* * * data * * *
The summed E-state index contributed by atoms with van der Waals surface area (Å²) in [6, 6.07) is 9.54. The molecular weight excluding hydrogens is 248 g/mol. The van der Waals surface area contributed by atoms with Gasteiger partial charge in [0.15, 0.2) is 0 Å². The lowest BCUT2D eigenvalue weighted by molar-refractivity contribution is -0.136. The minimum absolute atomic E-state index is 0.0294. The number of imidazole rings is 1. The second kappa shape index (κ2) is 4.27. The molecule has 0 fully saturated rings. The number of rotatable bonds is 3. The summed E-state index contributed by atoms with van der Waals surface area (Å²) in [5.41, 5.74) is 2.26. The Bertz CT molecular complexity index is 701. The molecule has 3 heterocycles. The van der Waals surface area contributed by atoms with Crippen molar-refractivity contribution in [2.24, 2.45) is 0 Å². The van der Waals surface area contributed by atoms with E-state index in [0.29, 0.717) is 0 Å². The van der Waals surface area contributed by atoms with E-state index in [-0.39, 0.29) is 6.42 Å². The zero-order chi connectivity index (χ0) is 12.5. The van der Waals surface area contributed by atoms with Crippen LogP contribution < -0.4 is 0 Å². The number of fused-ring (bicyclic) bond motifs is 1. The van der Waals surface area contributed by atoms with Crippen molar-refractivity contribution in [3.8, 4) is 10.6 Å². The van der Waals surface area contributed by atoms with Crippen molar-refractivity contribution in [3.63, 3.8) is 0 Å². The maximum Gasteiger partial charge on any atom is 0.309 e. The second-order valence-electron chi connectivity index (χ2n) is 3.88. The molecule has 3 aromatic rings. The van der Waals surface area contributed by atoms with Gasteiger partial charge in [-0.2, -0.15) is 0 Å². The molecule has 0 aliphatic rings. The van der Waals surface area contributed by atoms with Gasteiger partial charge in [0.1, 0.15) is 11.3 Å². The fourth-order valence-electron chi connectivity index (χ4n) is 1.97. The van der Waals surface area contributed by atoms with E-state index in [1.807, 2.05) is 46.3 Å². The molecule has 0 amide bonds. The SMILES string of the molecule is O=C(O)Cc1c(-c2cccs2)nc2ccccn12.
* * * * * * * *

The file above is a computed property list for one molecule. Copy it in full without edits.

The summed E-state index contributed by atoms with van der Waals surface area (Å²) in [6, 6.07) is 9.54. The molecular weight excluding hydrogens is 248 g/mol. The van der Waals surface area contributed by atoms with Gasteiger partial charge in [0.15, 0.2) is 0 Å². The lowest BCUT2D eigenvalue weighted by molar-refractivity contribution is -0.136. The minimum absolute atomic E-state index is 0.0294. The number of imidazole rings is 1. The second kappa shape index (κ2) is 4.27. The molecule has 0 fully saturated rings. The number of rotatable bonds is 3. The summed E-state index contributed by atoms with van der Waals surface area (Å²) in [5.41, 5.74) is 2.26. The Bertz CT molecular complexity index is 701. The molecule has 3 heterocycles. The van der Waals surface area contributed by atoms with Crippen molar-refractivity contribution in [2.24, 2.45) is 0 Å². The van der Waals surface area contributed by atoms with E-state index in [0.29, 0.717) is 0 Å². The van der Waals surface area contributed by atoms with E-state index in [-0.39, 0.29) is 6.42 Å². The zero-order chi connectivity index (χ0) is 12.5. The van der Waals surface area contributed by atoms with Crippen LogP contribution < -0.4 is 0 Å². The number of fused-ring (bicyclic) bond motifs is 1. The van der Waals surface area contributed by atoms with Crippen molar-refractivity contribution in [3.8, 4) is 10.6 Å². The van der Waals surface area contributed by atoms with Crippen molar-refractivity contribution in [3.63, 3.8) is 0 Å². The maximum Gasteiger partial charge on any atom is 0.309 e. The second-order valence-electron chi connectivity index (χ2n) is 3.88. The molecule has 3 aromatic rings. The van der Waals surface area contributed by atoms with Gasteiger partial charge in [-0.2, -0.15) is 0 Å². The molecule has 0 aliphatic rings. The van der Waals surface area contributed by atoms with Gasteiger partial charge in [0.1, 0.15) is 11.3 Å². The fourth-order valence-electron chi connectivity index (χ4n) is 1.97. The van der Waals surface area contributed by atoms with E-state index in [1.807, 2.05) is 46.3 Å². The molecule has 0 amide bonds. The SMILES string of the molecule is O=C(O)Cc1c(-c2cccs2)nc2ccccn12.